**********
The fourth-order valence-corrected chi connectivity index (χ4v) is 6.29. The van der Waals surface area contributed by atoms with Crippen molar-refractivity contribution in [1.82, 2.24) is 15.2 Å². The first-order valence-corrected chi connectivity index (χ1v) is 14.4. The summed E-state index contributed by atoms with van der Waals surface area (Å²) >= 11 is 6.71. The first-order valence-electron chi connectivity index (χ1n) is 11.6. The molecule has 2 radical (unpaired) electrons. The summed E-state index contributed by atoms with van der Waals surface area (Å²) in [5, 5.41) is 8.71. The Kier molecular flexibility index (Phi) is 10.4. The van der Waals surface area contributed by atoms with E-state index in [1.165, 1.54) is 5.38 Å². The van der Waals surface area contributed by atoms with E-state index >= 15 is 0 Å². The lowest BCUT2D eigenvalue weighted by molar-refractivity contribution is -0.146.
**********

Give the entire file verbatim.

The fourth-order valence-corrected chi connectivity index (χ4v) is 6.29. The van der Waals surface area contributed by atoms with Crippen molar-refractivity contribution in [1.82, 2.24) is 15.2 Å². The first-order valence-corrected chi connectivity index (χ1v) is 14.4. The summed E-state index contributed by atoms with van der Waals surface area (Å²) >= 11 is 6.71. The first-order valence-electron chi connectivity index (χ1n) is 11.6. The molecule has 2 radical (unpaired) electrons. The summed E-state index contributed by atoms with van der Waals surface area (Å²) in [5, 5.41) is 8.71. The Kier molecular flexibility index (Phi) is 10.4. The van der Waals surface area contributed by atoms with E-state index in [1.165, 1.54) is 5.38 Å². The van der Waals surface area contributed by atoms with E-state index >= 15 is 0 Å². The lowest BCUT2D eigenvalue weighted by molar-refractivity contribution is -0.146.